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by Alex Mennen 160 days ago | link | parent

A related question is, whether it is possible to design an algorithm for strong AI based on simple mathematical principles, or whether any strong AI will inevitably be an enormous kludge of heuristics designed by trial and error. I think that we have some empirical support for the former, given that humans evolved to survive in a certain environment but succeeded to use their intelligence to solve problems in very different environments.

I don’t understand this claim. It seems to me that human brains appear to be “an enormous kludge of heuristics designed by trial and error”. Shouldn’t the success of humans be evidence for the latter?



by Vadim Kosoy 160 days ago | link

The fact that the human brain was designed by trial and error is a given. However, we don’t really know how the brain works. It is possible that the brain contains a simple mathematical core, possibly implemented inefficiently and with bugs and surrounded by tonnes of legacy code, but nevertheless responsible for the broad applicability of human intelligence.

Consider the following two views (which might also admit some intermediates):

View A: There exists a simple mathematical algorithm M that corresponds to what we call “intelligence” and that allows solving any problem in some very broad natural domain \(D\).

View B: What we call intelligence is a collection of a large number of unrelated algorithms tailored to individual problems, and there is no “meta-algorithm” that produces them aside from relatively unsophisticated trial and error.

If View B is correct, then we expect that doing trial and error on a collection \(X\) of problems will produce an algorithm that solves problems in \(X\) and almost only in \(X\). The probability that you were optimizing for \(X\) but solved a much larger domain \(Y\) is vanishingly small: it is about the same as the probability of a completely random algorithm to solve all problems in \(Y \setminus X\).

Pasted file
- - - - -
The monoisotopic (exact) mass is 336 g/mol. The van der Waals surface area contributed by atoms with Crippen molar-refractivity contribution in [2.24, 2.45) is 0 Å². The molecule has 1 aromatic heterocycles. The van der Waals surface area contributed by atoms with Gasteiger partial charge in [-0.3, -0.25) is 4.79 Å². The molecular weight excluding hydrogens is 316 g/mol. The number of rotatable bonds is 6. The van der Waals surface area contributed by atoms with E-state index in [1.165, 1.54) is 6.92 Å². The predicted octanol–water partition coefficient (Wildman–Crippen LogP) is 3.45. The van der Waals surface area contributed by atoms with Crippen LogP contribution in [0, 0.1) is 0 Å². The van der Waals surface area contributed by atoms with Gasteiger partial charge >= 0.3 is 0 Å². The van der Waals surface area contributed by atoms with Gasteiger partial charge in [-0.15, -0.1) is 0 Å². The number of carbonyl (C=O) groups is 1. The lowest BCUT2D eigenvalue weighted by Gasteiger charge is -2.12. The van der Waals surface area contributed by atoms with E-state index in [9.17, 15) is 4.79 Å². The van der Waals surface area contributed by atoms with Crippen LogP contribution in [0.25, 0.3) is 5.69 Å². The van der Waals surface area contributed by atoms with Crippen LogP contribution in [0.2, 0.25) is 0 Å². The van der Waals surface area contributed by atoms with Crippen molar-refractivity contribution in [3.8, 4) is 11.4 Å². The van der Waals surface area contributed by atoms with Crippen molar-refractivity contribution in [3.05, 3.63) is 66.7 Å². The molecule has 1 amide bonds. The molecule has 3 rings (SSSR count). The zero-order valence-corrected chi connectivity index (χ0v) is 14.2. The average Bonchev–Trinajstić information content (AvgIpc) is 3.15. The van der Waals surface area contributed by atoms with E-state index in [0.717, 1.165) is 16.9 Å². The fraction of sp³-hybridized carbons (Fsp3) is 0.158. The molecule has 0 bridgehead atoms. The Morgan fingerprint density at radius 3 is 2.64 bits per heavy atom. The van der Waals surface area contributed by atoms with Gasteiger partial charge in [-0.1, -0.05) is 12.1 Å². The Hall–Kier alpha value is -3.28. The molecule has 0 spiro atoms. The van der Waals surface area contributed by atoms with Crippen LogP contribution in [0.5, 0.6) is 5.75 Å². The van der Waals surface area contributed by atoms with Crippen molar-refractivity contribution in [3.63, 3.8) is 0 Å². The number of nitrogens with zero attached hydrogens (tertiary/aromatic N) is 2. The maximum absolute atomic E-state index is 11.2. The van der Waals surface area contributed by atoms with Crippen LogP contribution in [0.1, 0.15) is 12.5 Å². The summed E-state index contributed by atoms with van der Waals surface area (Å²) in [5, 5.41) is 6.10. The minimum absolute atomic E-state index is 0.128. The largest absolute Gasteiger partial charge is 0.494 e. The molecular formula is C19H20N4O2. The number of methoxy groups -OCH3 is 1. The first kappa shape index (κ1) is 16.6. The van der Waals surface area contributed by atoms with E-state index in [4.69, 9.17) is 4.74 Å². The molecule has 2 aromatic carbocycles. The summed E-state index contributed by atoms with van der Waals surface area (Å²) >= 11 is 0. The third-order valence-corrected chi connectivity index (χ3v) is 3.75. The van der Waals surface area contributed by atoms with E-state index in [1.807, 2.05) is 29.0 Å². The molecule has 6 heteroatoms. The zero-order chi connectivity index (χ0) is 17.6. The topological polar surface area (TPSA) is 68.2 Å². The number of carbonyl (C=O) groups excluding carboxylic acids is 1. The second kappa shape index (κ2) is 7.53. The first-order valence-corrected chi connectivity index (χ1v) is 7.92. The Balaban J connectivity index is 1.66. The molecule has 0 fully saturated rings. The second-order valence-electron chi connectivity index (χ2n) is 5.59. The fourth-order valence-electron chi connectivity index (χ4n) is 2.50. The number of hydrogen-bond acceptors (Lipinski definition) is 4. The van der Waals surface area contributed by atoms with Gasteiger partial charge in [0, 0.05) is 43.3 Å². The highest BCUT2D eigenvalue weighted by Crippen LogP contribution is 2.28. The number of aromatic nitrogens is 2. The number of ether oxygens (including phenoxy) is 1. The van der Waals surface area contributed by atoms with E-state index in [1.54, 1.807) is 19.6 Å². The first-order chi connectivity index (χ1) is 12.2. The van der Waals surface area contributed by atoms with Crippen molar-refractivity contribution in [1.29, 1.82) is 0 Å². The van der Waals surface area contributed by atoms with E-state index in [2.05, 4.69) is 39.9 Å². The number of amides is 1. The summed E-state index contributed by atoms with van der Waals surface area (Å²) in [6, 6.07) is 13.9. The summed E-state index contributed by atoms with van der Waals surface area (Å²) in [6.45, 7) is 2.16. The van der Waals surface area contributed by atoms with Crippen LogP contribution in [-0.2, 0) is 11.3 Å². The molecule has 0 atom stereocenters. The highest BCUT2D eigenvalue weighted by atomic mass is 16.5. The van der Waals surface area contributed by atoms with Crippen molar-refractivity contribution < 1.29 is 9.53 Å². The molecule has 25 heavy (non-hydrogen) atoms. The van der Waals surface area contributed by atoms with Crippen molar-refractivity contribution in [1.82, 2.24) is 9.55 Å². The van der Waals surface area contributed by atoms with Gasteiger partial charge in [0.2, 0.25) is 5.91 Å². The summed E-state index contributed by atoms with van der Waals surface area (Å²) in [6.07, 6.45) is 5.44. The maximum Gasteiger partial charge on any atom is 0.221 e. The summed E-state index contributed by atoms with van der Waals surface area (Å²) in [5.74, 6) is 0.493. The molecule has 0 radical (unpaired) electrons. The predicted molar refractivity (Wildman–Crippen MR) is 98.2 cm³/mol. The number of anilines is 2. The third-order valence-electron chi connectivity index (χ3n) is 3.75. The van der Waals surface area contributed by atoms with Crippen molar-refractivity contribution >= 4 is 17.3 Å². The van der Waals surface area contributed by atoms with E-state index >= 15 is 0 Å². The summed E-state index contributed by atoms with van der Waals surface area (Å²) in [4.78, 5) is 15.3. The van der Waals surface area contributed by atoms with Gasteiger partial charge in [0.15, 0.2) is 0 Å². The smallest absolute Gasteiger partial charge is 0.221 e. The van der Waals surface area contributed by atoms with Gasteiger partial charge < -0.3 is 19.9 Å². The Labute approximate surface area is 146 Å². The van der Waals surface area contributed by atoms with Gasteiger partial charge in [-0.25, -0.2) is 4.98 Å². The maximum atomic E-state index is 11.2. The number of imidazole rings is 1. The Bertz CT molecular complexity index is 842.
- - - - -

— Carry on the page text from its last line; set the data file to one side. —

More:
If View A is correct, then we expect that doing trial and error on \(X\) has a non-negligible chance of producing M (since M is simple and therefore sampled with a relatively large probability), which would be able to solve all of \(D\).

So, the fact that homo sapiens evolved in a some prehistoric environment but was able to e.g. land on the moon should be surprising to everyone with View B but not surprising to those with View A.

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by Paul Christiano 158 days ago | link

I think the most plausible view is: what we call intelligence is a collection of a large number of algorithms and innovations each of which slightly increases effectiveness in a reasonably broad range of tasks.

To see why both view A and B seem strange to me, consider the analog for physical tasks. You could say that there is a simple core to human physical manipulation which allows us to solve any problem in some very broad natural domain. Or you could think that we just have a ton of tricks for particular manipulation tasks. But neither of those seems right, there is no simple core to the human body plan but at the same time it contains many features which are helpful across a broad range of tasks.

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by Vadim Kosoy 158 days ago | link

I think that your view is plausible enough, however, if we focus only on qualitative performance metrics (e.g. time complexity up to a polynomial, regret bound up to logarithmic factors), then this collection probably includes only a small number of innovations that are important.

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by Vadim Kosoy 152 days ago | link

Regarding the physical manipulation analogy: I think that there actually is a simple core to the human body plan. This core is, more or less: a spine, two arms with joints in the middle, two legs with joints in the middle, feet and arms with fingers. This is probably already enough to qualitatively solve more or less all physical manipulation problems humans can solve. All the nuances are needed to make it quantitatively more efficient and deal with the detailed properties of biological tissues, biological muscles et cetera (the latter might be considered analogous to the detailed properties of computational hardware and input/output channels for brains/AGIs).

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